It doesn’t get much dreamier than combining ambient soundscapes with shoegaze guitars, and Mia Joy’s Spirit Tamer lives up to that promise. This is music to take a bath to, a cottony cloud floating across a cool blue sky as Joy’s breathy vocals and soothing electronic flourishes allow your mind to drift. Certain tracks prioritize one musical mode over others: Lead single “See Us” starts with the peaceful sound of wind chimes before settling into a gentle pop melody, while “Spirit Tamer,” “Sword (I Carry),” and “Candle Prayer” offer up bite-sized nuggets of layered atmospheric bliss. Spirit Tamer was three years in the making for this Chicago-based composer, who shifts away from the psychedelic garage rock of her 2017 EP Gemini Moon into something more healing and serene. But her songwriting is still structured enough to attract fans of earlier dream-pop luminaries like Cocteau Twins and Mazzy Star, whose influence is especially prominent in the shimmering, hypnotic guitars that appear throughout the album. This writer’s pets seem to really like it—always a good sign when you’re looking for something holistic. [Katie Rife]
The Foxies, “Screws”
The Foxies’ particular brand of ebullient pop music has always depended on a certain degree of raucous enthusiasm—the sense that singer Julia Lauren would be jumping up and down on the bed and belting these tunes out alone in her room if there weren’t a studio mic in front of her. That infectious sensibility shows no signs of dissipating: Borrowing as much from glam as from rock, the trio has again mined mischievously anthemic gold in the frenetic veins of “Screws,” the Nashville-based group’s latest single. “The liquor on my shelf is makin’ faces at me,” Lauren sings, right before the Incredible-Hulk-goes-jogging thump of the beat kicks into a refrain so perfectly calibrated to high-energy, sugar-rush pop, it feels like it’s always existed. A classic celebration of embracing your idiosyncrasies, the track hearkens back to Warped Tour-era Katy Perry, bubbly and devilish in equal measure with an avowed goal of getting every kid (and inner kid) yelling along in gleeful recognition of feeling overwhelmed—and being okay with that. [Alex McLevy]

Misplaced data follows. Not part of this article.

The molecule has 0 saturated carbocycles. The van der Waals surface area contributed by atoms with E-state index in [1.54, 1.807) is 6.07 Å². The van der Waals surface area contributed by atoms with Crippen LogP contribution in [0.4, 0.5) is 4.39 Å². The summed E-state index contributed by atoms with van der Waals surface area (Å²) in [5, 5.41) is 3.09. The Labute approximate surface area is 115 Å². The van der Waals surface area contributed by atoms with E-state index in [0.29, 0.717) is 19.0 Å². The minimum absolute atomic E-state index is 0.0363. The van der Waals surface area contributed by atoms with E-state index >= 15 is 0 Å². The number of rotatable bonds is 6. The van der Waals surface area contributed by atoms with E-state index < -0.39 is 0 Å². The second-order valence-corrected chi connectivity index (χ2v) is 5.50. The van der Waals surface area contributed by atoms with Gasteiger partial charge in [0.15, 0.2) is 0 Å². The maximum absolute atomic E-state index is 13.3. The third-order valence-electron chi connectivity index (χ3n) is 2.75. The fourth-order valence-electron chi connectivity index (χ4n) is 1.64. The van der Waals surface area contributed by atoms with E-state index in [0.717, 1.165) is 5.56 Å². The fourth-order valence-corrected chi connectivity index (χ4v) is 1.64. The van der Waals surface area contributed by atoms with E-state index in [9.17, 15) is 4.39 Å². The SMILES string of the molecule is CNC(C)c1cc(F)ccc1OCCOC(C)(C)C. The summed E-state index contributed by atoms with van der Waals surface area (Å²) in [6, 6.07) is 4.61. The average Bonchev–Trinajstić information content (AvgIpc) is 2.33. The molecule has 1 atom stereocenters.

Sufjan Stevens, Convocations
Grief tied to familial loss isn’t a new subject for Sufjan Stevens. His critically acclaimed 2015 album Carrie & Lowell allowed the musician to process the death of his mother, Carrie, a couple of years after her passing. When his father died last September, two days after the release of previous release The Ascension, Stevens revisited grief as a creative subject matter. But this time around, the artist decided to explore it through an instrumental album, letting the musical arrangements speak to his emotions. Convocations is a reminder that the Sufjan Stevens fans know and love is still around—even when he’s taking on a project like this. Spanning over two hours, the album’s divided into chapters: Meditations, Lamentations, Revelations, Celebrations, and Incantations. The second track, “Meditation II,” sets the tone, evoking the Christian imagery that Stevens is known for, sounding like angels singing while opening the pearly gates of heaven. It’s simultaneously a joyous occasion and an intense experience, serving as a reminder of death from a Christian perspective: relief at knowing a loved one will find eternal happiness, but immense sadness at losing them from your life. [Tatiana Tenreyro]